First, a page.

Brief communication - Infracranial maturation in the skeletal collection from Coimbra, Portugal: New aging standards for epiphyseal union

Age at death of a single skeletal individual or a group is essential information in archaeological, paleoanthropological, and forensic contexts. Dental remains are the most commonly used age indicators, but when the dentition is not available, or too few teeth are present for an accurate age assessment, other age indicators such as skeletal maturation must be used. Of particular utility in this regard is the fusion of the epiphyses of the infracranial skeleton. Here we present new aging standards based on the infracranial maturation of individuals from the known age and sex collection from Coimbra, Portugal. We scored infracranial epiphyseal fusion and spheno-occipital synchondrosis closure (64 loci of ossification in total) on 137 skeletons from individuals between 7 and 29 years old. We further discuss developmental differences between the sexes and similarities and differences between the Coimbra documented collection and other published aging standards.

American Journal of Physical Anthropology, 2007, Volume 134, Issue 3, pp 424 - 437

Brief communication - A probabilistic approach to age estimation from infracranial sequences of maturation

Infracranial sequences of maturation are commonly used to estimate the age at death of nonadult specimens found in archaeological, paleoanthropological, or forensic contexts. Typically, an age assessment is made by comparing the degree of long-bone epiphyseal fusion in the target specimen to the age ranges for different stages of fusion in a reference skeletal collection. While useful as a first approximation, this approach has a number of shortcomings, including the potential for “age mimicry,” being highly dependent on the sample size of the reference sample and outliers, not using the entire fusion distribution, and lacking a straightforward quantitative way of combining age estimates from multiple sites of fusion. Here we present an alternative probabilistic approach based on data collected on 137 individuals, ranging in age from 7- to 29-years old, from a documented skeletal collection from Coimbra, Portugal. We then use cross validation to evaluate the accuracy of age estimation from epiphyseal fusion. While point estimates of age can, at least in some circumstances, be both accurate and precise based on the entire skeleton, or many sites of fusion, there will often be substantial error in these estimates when they derive from one or only a few sites. Because a probabilistic approach to age estimation from epiphyseal fusion is computationally intensive, we make available a series of spreadsheets or computer programs that implement the approach presented here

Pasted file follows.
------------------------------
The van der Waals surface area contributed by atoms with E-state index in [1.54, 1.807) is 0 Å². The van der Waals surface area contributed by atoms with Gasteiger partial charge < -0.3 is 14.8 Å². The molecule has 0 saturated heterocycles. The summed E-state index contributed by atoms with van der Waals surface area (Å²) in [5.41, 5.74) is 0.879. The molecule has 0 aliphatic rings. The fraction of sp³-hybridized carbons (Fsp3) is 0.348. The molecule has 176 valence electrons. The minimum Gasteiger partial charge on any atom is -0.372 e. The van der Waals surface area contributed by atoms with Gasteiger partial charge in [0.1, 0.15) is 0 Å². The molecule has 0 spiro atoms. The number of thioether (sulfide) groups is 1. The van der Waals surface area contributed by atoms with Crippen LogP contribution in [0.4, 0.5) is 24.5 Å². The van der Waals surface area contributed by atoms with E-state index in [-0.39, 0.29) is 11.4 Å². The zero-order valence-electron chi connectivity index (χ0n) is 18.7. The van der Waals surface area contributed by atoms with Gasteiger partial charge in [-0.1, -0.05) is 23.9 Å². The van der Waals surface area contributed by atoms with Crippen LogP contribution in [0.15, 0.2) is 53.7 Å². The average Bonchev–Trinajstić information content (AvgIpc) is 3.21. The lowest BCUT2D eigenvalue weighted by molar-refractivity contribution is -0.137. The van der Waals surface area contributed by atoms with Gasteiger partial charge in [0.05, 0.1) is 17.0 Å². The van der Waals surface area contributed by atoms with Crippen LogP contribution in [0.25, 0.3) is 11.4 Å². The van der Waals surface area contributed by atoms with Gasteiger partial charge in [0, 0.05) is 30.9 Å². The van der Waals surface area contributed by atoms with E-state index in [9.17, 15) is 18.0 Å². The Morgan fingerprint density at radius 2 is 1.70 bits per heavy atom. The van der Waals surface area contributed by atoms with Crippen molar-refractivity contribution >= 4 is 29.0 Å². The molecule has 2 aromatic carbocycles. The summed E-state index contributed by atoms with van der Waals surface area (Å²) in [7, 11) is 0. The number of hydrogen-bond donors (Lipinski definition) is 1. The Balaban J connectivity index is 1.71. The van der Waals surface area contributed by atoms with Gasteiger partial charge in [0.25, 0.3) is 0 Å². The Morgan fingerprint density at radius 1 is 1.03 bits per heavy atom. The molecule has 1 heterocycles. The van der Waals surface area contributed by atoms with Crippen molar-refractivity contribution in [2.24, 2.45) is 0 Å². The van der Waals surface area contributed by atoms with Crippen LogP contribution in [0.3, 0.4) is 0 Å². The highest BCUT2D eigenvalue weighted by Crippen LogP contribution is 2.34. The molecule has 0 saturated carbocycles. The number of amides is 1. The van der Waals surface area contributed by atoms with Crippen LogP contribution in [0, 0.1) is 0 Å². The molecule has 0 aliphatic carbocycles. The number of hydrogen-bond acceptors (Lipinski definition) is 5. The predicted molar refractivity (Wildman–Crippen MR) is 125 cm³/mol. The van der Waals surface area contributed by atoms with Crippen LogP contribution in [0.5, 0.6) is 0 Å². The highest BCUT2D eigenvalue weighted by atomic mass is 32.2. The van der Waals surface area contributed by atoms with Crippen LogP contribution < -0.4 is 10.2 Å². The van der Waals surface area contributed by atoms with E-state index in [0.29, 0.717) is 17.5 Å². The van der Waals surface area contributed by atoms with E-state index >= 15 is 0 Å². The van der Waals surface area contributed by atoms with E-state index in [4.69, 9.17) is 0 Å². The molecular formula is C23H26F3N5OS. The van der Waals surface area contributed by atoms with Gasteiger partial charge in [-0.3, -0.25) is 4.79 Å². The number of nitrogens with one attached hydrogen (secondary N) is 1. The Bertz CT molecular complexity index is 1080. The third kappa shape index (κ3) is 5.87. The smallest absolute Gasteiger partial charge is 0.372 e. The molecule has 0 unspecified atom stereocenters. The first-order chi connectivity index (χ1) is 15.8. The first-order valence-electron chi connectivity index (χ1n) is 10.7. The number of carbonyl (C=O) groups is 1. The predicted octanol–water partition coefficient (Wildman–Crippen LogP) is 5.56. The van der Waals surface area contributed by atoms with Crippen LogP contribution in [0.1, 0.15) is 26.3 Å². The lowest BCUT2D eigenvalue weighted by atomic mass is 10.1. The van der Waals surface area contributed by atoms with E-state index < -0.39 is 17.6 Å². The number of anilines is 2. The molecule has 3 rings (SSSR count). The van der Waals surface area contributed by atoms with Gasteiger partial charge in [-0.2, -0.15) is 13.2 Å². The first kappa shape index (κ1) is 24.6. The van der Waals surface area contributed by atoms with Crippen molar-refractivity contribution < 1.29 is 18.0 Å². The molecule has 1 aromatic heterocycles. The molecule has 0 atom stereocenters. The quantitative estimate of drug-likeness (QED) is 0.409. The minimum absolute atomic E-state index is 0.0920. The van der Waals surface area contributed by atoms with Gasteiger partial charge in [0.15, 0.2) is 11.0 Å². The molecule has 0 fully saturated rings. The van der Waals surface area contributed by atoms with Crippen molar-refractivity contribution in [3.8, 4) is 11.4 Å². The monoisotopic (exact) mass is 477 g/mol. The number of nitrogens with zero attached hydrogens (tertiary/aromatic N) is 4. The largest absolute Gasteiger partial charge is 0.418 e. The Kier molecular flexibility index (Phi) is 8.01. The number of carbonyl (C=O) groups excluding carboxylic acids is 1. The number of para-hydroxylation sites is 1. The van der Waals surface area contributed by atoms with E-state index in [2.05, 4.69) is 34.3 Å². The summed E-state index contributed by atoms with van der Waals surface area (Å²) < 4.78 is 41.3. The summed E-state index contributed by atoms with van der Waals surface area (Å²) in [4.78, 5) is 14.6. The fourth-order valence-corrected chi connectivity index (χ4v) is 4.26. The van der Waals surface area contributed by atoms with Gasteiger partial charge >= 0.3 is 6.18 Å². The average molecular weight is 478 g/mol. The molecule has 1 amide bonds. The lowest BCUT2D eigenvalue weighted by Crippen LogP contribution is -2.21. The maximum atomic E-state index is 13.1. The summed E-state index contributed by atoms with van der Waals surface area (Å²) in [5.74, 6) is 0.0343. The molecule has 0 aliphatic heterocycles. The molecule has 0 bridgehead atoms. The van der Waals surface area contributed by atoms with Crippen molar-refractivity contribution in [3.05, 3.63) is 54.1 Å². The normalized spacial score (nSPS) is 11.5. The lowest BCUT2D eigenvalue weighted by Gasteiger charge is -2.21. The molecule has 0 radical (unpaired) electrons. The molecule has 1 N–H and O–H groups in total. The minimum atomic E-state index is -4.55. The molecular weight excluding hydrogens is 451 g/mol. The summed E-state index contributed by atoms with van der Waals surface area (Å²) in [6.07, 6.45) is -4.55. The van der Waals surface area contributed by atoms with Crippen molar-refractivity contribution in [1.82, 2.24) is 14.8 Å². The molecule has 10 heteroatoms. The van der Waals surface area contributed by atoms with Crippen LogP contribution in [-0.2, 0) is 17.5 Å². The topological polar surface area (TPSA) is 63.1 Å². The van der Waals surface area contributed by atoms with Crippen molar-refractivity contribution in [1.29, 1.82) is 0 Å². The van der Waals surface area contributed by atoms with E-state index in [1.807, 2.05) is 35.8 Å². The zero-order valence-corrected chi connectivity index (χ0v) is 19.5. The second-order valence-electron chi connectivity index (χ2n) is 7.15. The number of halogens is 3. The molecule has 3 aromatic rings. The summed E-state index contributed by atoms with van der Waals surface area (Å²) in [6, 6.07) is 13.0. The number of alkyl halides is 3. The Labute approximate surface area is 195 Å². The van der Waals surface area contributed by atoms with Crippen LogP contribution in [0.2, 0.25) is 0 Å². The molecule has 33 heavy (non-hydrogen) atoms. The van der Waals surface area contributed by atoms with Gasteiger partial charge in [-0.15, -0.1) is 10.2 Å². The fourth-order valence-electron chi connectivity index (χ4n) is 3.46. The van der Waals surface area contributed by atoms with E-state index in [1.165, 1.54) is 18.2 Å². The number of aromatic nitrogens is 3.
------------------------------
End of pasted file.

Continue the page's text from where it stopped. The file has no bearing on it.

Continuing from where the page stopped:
American Journal of Physical Anthropology, 2010, Volume 142, Issue 4, pp 655 - 664







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